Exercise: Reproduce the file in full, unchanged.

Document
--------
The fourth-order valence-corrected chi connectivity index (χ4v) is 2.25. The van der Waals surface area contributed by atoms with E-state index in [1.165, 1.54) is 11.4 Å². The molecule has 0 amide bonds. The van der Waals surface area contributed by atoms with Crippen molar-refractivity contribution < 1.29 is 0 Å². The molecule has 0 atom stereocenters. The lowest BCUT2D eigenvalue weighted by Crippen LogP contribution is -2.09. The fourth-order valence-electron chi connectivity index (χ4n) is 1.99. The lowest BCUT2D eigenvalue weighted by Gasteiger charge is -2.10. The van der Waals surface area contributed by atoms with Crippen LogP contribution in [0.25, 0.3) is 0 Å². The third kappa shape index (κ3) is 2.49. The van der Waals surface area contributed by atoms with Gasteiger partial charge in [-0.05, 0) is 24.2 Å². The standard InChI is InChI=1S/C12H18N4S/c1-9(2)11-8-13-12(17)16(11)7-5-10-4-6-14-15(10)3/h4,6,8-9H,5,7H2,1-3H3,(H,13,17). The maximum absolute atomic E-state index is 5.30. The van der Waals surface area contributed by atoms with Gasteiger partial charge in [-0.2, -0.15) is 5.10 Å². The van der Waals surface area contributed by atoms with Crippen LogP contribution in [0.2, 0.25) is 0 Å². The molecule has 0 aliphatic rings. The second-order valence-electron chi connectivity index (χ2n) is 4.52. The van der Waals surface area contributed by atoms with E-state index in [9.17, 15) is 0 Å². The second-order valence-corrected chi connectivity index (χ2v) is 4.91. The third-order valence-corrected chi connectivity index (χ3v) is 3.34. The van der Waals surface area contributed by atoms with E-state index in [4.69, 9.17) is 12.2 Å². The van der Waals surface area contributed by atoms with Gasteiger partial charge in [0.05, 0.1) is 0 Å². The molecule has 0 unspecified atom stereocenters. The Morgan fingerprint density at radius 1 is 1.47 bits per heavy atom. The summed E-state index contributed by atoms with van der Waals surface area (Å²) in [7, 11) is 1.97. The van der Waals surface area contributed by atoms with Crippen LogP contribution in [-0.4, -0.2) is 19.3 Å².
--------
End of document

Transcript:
The fourth-order valence-corrected chi connectivity index (χ4v) is 2.25. The van der Waals surface area contributed by atoms with E-state index in [1.165, 1.54) is 11.4 Å². The molecule has 0 amide bonds. The van der Waals surface area contributed by atoms with Crippen molar-refractivity contribution < 1.29 is 0 Å². The molecule has 0 atom stereocenters. The lowest BCUT2D eigenvalue weighted by Crippen LogP contribution is -2.09. The fourth-order valence-electron chi connectivity index (χ4n) is 1.99. The lowest BCUT2D eigenvalue weighted by Gasteiger charge is -2.10. The van der Waals surface area contributed by atoms with Crippen LogP contribution in [0.25, 0.3) is 0 Å². The third kappa shape index (κ3) is 2.49. The van der Waals surface area contributed by atoms with Gasteiger partial charge in [-0.05, 0) is 24.2 Å². The standard InChI is InChI=1S/C12H18N4S/c1-9(2)11-8-13-12(17)16(11)7-5-10-4-6-14-15(10)3/h4,6,8-9H,5,7H2,1-3H3,(H,13,17). The maximum absolute atomic E-state index is 5.30. The van der Waals surface area contributed by atoms with Gasteiger partial charge in [-0.2, -0.15) is 5.10 Å². The van der Waals surface area contributed by atoms with Crippen LogP contribution in [0.2, 0.25) is 0 Å². The molecule has 0 aliphatic rings. The second-order valence-electron chi connectivity index (χ2n) is 4.52. The van der Waals surface area contributed by atoms with E-state index in [9.17, 15) is 0 Å². The second-order valence-corrected chi connectivity index (χ2v) is 4.91. The third-order valence-corrected chi connectivity index (χ3v) is 3.34. The van der Waals surface area contributed by atoms with E-state index in [4.69, 9.17) is 12.2 Å². The van der Waals surface area contributed by atoms with Gasteiger partial charge in [0.05, 0.1) is 0 Å². The molecule has 0 unspecified atom stereocenters. The Morgan fingerprint density at radius 1 is 1.47 bits per heavy atom. The summed E-state index contributed by atoms with van der Waals surface area (Å²) in [7, 11) is 1.97. The van der Waals surface area contributed by atoms with Crippen LogP contribution in [-0.4, -0.2) is 19.3 Å².